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Another Way                             
Individual  Advocacy   
Have a Great One!
A Homeless Man's 

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Sources Summaries

Hoover, Felix. "What Do Beggars Deserve? A Handout--or a Hand-Up? Opinions Differ," The Columbus Dispatch, July 21, 2000.

This articles discusses a panhandler in Columbus, Ohio and the questions others ask about giving money to a panhandler. Some reasons why someone becomes a panhandler are posed.

Bacon, John. "Aggressive beggars now a no-no in New York City," USA Today, September 27, 1996.
In 1996, Mayor Guilliani signed into law an ordinance than banned aggressive panhandling. "Aggressive" panhandling, punishable by up to 16 days in jail and a $100 fine, includes blocking a pedestrian or car, using threatening gestures, touching or causing alarm or unreasonable inconvenience.
Bernstein, Emily.  "Quarter, Quarter, Dollar? Sidewalk Charity Lives," New York Times, July 27, 1993.
"In interviews with more than two dozen New Yorkers who say they give money to panhandlers, a recurring theme is trust. Some, worrying about being robbed, scan their surroundings before pulling out their wallets. Others say they want to be sure that the person really needs the money, so they give to people whose clothes look tattered or look honest."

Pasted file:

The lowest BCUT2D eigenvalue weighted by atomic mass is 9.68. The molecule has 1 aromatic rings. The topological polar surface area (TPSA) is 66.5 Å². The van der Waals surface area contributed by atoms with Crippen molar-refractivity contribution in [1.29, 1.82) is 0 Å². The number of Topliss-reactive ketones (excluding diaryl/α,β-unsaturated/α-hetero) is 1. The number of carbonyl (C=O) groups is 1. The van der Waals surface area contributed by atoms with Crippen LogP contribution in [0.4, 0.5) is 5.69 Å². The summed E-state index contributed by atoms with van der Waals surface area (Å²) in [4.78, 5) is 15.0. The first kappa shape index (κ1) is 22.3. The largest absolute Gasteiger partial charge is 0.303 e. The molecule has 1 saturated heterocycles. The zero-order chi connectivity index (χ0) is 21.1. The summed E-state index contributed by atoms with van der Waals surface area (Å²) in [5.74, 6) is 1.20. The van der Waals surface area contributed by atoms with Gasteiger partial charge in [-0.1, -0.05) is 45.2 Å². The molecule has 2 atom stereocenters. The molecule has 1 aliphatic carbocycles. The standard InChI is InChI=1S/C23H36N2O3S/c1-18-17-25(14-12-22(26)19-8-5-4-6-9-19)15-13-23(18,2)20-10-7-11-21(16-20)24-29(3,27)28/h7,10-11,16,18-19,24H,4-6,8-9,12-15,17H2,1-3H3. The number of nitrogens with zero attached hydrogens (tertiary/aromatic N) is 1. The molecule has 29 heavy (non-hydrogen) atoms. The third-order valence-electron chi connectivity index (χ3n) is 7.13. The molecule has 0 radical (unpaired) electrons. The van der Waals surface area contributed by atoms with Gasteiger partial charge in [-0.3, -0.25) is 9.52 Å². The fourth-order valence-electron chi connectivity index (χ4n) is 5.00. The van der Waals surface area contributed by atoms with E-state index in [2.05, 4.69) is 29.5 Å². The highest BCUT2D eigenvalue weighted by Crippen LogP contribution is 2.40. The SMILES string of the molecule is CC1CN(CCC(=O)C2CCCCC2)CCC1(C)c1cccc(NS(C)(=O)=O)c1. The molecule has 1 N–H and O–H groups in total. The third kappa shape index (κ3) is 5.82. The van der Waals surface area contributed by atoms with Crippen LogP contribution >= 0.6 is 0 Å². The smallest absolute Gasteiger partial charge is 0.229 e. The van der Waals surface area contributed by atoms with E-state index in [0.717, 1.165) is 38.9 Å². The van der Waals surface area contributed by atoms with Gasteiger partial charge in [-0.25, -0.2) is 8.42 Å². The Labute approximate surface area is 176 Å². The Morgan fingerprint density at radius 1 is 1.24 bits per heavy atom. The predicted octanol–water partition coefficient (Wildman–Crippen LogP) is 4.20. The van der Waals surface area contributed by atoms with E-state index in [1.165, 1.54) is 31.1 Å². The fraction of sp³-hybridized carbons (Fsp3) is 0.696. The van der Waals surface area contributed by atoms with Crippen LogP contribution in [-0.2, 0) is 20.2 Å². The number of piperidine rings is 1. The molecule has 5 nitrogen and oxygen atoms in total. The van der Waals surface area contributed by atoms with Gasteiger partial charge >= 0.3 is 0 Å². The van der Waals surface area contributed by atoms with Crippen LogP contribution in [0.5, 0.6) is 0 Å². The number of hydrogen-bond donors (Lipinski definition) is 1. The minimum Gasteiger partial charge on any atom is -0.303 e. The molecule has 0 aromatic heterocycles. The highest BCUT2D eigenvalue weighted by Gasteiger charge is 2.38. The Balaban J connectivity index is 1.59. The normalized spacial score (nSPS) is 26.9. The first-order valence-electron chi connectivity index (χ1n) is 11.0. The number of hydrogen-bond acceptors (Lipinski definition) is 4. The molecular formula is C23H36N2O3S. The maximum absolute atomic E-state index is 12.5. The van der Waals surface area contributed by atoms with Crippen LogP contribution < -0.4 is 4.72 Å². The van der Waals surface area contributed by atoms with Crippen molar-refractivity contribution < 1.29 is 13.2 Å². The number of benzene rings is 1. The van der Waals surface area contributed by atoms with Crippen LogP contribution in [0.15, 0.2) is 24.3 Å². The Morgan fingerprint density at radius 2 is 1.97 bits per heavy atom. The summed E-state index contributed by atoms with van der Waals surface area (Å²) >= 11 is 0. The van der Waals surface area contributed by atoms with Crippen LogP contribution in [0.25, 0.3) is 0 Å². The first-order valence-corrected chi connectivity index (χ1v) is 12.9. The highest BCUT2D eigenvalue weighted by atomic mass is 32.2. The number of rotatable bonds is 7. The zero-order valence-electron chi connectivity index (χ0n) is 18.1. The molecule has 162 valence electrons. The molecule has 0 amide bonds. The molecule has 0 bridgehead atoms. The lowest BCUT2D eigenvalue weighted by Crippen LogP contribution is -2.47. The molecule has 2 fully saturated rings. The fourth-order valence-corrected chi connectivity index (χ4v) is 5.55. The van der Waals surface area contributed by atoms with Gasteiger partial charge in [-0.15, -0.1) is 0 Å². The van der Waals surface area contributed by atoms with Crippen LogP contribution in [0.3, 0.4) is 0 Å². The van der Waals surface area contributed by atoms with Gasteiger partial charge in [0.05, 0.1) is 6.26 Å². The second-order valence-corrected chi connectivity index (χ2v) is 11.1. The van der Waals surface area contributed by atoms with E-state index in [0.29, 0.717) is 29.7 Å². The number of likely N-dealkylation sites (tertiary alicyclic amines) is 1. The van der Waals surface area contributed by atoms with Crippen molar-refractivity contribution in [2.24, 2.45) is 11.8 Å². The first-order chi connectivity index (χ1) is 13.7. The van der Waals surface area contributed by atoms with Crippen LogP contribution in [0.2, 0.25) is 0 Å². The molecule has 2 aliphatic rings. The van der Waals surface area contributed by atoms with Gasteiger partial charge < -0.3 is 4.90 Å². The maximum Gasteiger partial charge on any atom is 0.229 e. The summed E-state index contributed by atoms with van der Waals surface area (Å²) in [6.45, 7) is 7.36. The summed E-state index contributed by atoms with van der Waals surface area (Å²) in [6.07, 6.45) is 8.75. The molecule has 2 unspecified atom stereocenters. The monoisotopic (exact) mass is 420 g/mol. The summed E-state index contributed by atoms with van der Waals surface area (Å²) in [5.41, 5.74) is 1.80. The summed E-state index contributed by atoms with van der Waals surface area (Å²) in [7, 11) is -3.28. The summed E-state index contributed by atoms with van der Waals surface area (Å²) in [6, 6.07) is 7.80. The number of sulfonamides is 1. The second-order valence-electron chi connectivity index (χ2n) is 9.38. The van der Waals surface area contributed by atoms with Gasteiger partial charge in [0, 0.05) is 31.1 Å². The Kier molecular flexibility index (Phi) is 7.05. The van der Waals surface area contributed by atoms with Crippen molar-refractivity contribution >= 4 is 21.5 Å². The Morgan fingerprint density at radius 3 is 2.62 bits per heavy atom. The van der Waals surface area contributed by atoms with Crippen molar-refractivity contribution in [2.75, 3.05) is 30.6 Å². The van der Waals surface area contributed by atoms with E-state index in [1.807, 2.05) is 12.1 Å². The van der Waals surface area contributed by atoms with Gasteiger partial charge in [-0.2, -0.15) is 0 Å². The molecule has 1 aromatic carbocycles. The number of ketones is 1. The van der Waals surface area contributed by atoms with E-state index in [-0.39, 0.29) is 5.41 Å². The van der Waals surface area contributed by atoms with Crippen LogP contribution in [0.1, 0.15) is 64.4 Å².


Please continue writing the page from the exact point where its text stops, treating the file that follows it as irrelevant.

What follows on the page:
Cohen, Patricia. "Sidewalk Beggars Win Court Approval for Panhandling," Newsday, July 30, 1993.
The first amendment gives individuals the right to food, shelter, and clothing and the right to ask for help and a person conveys this when they hold out their hand for a donation." .
The Economist, "New York’s Homeless: On the Edge," July 6, 1996.
The "rules of conduct" at Sony Plaza, a public arcade off Madison Avenue, now seeks to ban visitors carrying "excessive packages."
Ybarra, Michael, "Don’t Ask, Don’t Beg, Don’t Sit," New York Times, May 1996.
Do the poor have a right to beg? Yes, according to federal district court judge in New York Circuit of Appeals who ruled in 1993 that New York City could not ban begging on the street because panhandling was a form of free speech, protected by the first amendment"

Crackdowns     Shelters      Mental Illness     Poverty

About Homelessness      Unemployment         Panhandling

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